Meng May Not Seek Re-election;
This year, however, there could be two openings in the Dem Assembly ranks, both in Flushing. Assemblymember Brian McLaughlin announced several months ago that he would not stand for re-election, and Assemblymember Jimmy Meng recently declared that he might not seek re-election because of problems with an unspecified chronic illness which has worsened in recent months, his daughter said.
Meng's daughter, Grace, 31, also announced that she is considering running for her father's seat if he bows out. She said a final decision will be made before the Democratic Party state committee meets in Buffalo on May 30 and 31 to pick the organization's slate for this year's elections.
Ms. Meng said that a pending investigation into vote fraud charges stemming from Jimmy Meng's 566vote victory in 2004 over Barry Grodenchik had nothing to do with Meng possibly not seeking re-election.
Jimmy Meng came to New York City from China in 1975 and settled in Flushing, where he set up a successful lumber yard business. He later served on the Small Business Advisory Council by appointment of Mayor Rudy Giuliani, and later helped to establish the Flushing Business Improvement District (BID) there.
Earlier this year, McLaughlin unexpectedly announced he would not seek re-election, saying he wanted to devote more time to his labor union duties as president of the 1.1-million New York City Central Labor Council, a coalition of labor unions and organizations.
Just as unexpectedly, a short while after his withdrawal from the Assembly race, the U.S. Attorney's office staged raids at McLaughlin's office as part of an investigation into allegedly fraudulent deals with several electrical businesses in Queens where McLaughlin was a player. There have been no further developments in the case since the raids took place and no indictments or arrests.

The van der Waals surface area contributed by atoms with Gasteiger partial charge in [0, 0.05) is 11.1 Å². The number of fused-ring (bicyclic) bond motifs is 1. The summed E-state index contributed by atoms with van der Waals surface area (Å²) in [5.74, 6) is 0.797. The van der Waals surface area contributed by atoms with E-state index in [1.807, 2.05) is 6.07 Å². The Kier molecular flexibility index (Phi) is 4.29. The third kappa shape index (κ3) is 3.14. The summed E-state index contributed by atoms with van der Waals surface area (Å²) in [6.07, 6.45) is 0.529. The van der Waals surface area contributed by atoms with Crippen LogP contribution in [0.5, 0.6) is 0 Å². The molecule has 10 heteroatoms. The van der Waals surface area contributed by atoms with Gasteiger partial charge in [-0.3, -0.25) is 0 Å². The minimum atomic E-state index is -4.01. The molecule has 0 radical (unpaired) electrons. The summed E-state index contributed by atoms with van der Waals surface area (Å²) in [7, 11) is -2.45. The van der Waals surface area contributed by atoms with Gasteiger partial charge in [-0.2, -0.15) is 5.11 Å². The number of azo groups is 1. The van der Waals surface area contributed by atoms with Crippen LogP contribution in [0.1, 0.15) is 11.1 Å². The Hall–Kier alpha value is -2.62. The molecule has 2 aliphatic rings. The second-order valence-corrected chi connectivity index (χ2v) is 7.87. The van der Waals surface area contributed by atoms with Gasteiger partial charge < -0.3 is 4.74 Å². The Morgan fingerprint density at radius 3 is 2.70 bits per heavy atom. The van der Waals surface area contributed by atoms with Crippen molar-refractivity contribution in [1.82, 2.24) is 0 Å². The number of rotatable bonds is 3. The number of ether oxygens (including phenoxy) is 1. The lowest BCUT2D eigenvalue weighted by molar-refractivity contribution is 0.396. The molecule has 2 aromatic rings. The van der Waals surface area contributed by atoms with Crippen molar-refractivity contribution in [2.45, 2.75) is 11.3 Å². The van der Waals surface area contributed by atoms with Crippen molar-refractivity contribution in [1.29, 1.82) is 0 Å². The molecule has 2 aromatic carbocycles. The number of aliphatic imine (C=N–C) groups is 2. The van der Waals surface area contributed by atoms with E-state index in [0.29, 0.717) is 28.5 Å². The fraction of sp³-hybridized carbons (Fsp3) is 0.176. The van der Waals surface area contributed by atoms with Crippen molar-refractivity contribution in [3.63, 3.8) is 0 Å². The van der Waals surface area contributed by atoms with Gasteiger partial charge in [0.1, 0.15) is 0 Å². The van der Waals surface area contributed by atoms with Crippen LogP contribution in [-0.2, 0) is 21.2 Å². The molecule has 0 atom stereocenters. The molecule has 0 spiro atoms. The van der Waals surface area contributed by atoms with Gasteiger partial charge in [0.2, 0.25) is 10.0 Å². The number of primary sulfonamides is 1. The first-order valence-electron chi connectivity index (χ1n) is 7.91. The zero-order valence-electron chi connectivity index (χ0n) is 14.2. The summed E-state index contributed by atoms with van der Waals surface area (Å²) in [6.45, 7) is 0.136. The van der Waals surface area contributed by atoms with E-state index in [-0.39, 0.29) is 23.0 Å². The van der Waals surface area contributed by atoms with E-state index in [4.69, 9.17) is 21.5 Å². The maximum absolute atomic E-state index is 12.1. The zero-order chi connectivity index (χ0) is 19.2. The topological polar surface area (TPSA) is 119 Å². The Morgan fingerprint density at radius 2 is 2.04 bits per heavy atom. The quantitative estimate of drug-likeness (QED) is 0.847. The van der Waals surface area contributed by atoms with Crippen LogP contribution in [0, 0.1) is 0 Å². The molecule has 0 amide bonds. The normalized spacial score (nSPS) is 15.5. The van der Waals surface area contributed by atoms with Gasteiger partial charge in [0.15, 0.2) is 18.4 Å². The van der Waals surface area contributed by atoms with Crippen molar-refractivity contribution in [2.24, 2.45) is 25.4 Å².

SPITZER HONOREE AT COUNTY DINNER: Queens Democratic Leader Thomas Manton announced that the party's gubernatorial hopeful, New York Attorney General Eliot Spitzer, will be the honoree at the county organization's annual spring dinner-dance on Thursday, May 18 at 6 p.m. at Antun's, 96-43 Springfield Blvd., Queens Village. Tickets are $300 a head and a large crowd is expected.
SPITZER SPEAKER AT EAST QUEENS DEMS: New York Attorney General Eliot Spitzer, the leading Democrat in the race for governor, will address five local Democratic clubs in Eastern Queens at a meeting scheduled for 8 p.m. on Thursday, May 18 at the Bellerose Jewish Center, 254-04 Union Turnpike in Floral Park.
Assemblymember Mark Weprin (D-Little Neck) issued the invitation to Spitzer. Scheduled to attend are the Eleanor Roosevelt, Saul Weprin, Jefferson, County Line and the Franklin D. Roosevelt Democratic Clubs.
NOLAN CLUB'S ANNUAL DINNER: Plans are set for Assemblymember Catherine Nolan's Ridgewood Democratic Club's annual dinner on Saturday evening June 10 at Gottscheer Hall, 657 Fairview Ave., Ridgewood. Tickets are $75 per person. Checks should be sent to the club at 60-70 Putnam Ave., Ridgewood, N.Y. 11385. Ad deadline for the dinner journal is May 22.
Honorees are Pat Clune (Woman of the Year), Domingo Santos (Man of the Year), John J. Torpey (Labor), Herman Hochberg (Businessperson), Dianne R. Ballek (Community Service) and Luke Adams (Lifetime Achievement Award).
SUOZZI PASSES UP DEM CONVENTION: After being told that he would not be permitted to address the Democratic nominating convention unless he gets 25 percent of its vote, Thomas Suozzi has decided to skip the Democratic state committee conclave in Buffalo on May 30 and 31.
Instead, Suozzi, who's opposing frontrunner Eliot Spitzer for the Dem nomination will hold a rally in Downtown Buffalo during the convention.
State Democratic Chairman Assemblymember Denny Farrell said party rules specify that only those who get 25 percent of the vote for a given office are permitted to then address the convention. Previously, Farrell had said there was little chance that the party would assure the 25 percent of the vote for Suozzi, which it has done in the past to try to build party harmony.
But Farrell opted for the hardline position to prevent Suozzi from stirring up a hornet's nest with his talk of party reforms and slaps at Spitzer.
Farrell and party leaders also want to force Suozzi to use up time and money circulating petitions to get on the ballot and force a Spitzer/Suozzi primary. Suozzi will have to get 15,000 signatures, some in every part of the state, to get on the primary ballot.